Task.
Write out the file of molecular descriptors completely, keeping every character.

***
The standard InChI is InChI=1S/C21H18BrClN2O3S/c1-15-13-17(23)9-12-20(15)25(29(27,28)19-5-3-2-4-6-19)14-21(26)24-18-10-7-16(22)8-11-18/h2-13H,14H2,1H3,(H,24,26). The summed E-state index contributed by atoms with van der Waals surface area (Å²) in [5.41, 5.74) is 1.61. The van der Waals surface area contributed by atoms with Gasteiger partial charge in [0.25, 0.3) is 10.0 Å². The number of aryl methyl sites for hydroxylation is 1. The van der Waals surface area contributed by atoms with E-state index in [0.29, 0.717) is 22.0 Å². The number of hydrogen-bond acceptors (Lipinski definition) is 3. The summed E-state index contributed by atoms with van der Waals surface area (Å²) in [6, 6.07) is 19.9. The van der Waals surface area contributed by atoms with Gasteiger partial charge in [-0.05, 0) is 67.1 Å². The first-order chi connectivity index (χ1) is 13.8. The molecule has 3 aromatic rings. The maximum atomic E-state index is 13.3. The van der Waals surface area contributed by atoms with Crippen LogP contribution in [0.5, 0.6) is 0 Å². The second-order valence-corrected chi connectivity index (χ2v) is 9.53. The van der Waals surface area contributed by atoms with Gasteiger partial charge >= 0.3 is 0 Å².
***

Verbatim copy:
The standard InChI is InChI=1S/C21H18BrClN2O3S/c1-15-13-17(23)9-12-20(15)25(29(27,28)19-5-3-2-4-6-19)14-21(26)24-18-10-7-16(22)8-11-18/h2-13H,14H2,1H3,(H,24,26). The summed E-state index contributed by atoms with van der Waals surface area (Å²) in [5.41, 5.74) is 1.61. The van der Waals surface area contributed by atoms with Gasteiger partial charge in [0.25, 0.3) is 10.0 Å². The number of aryl methyl sites for hydroxylation is 1. The van der Waals surface area contributed by atoms with E-state index in [0.29, 0.717) is 22.0 Å². The number of hydrogen-bond acceptors (Lipinski definition) is 3. The summed E-state index contributed by atoms with van der Waals surface area (Å²) in [6, 6.07) is 19.9. The van der Waals surface area contributed by atoms with Gasteiger partial charge in [-0.05, 0) is 67.1 Å². The first-order chi connectivity index (χ1) is 13.8. The molecule has 3 aromatic rings. The maximum atomic E-state index is 13.3. The van der Waals surface area contributed by atoms with Crippen LogP contribution in [0.5, 0.6) is 0 Å². The second-order valence-corrected chi connectivity index (χ2v) is 9.53. The van der Waals surface area contributed by atoms with Gasteiger partial charge >= 0.3 is 0 Å².